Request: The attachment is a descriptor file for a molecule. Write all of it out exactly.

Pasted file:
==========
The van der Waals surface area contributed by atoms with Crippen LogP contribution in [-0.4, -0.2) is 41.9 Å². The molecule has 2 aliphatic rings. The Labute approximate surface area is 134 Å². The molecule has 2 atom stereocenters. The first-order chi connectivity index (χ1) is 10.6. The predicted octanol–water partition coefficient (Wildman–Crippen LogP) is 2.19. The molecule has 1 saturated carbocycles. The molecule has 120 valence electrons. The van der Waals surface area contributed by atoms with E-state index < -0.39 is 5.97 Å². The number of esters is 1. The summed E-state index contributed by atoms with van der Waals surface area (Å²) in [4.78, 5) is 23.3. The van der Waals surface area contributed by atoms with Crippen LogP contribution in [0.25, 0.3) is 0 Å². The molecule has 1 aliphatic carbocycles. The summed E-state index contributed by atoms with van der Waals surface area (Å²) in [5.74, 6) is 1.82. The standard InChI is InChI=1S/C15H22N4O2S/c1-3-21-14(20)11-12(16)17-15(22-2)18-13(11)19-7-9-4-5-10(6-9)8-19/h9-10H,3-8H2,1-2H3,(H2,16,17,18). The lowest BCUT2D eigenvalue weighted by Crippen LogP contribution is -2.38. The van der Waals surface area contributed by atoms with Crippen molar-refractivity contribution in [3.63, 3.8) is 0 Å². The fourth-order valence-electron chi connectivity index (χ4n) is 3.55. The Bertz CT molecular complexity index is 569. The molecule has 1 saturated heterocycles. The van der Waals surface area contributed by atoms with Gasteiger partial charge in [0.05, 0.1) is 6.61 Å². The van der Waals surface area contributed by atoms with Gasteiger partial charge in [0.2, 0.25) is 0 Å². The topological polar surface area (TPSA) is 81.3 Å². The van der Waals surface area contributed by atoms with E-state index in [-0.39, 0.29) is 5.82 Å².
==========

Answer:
The van der Waals surface area contributed by atoms with Crippen LogP contribution in [-0.4, -0.2) is 41.9 Å². The molecule has 2 aliphatic rings. The Labute approximate surface area is 134 Å². The molecule has 2 atom stereocenters. The first-order chi connectivity index (χ1) is 10.6. The predicted octanol–water partition coefficient (Wildman–Crippen LogP) is 2.19. The molecule has 1 saturated carbocycles. The molecule has 120 valence electrons. The van der Waals surface area contributed by atoms with E-state index < -0.39 is 5.97 Å². The number of esters is 1. The summed E-state index contributed by atoms with van der Waals surface area (Å²) in [4.78, 5) is 23.3. The van der Waals surface area contributed by atoms with Crippen LogP contribution in [0.25, 0.3) is 0 Å². The molecule has 1 aliphatic carbocycles. The summed E-state index contributed by atoms with van der Waals surface area (Å²) in [5.74, 6) is 1.82. The standard InChI is InChI=1S/C15H22N4O2S/c1-3-21-14(20)11-12(16)17-15(22-2)18-13(11)19-7-9-4-5-10(6-9)8-19/h9-10H,3-8H2,1-2H3,(H2,16,17,18). The lowest BCUT2D eigenvalue weighted by Crippen LogP contribution is -2.38. The van der Waals surface area contributed by atoms with Crippen molar-refractivity contribution in [3.63, 3.8) is 0 Å². The fourth-order valence-electron chi connectivity index (χ4n) is 3.55. The Bertz CT molecular complexity index is 569. The molecule has 1 saturated heterocycles. The van der Waals surface area contributed by atoms with Gasteiger partial charge in [0.05, 0.1) is 6.61 Å². The van der Waals surface area contributed by atoms with Gasteiger partial charge in [0.2, 0.25) is 0 Å². The topological polar surface area (TPSA) is 81.3 Å². The van der Waals surface area contributed by atoms with E-state index in [-0.39, 0.29) is 5.82 Å².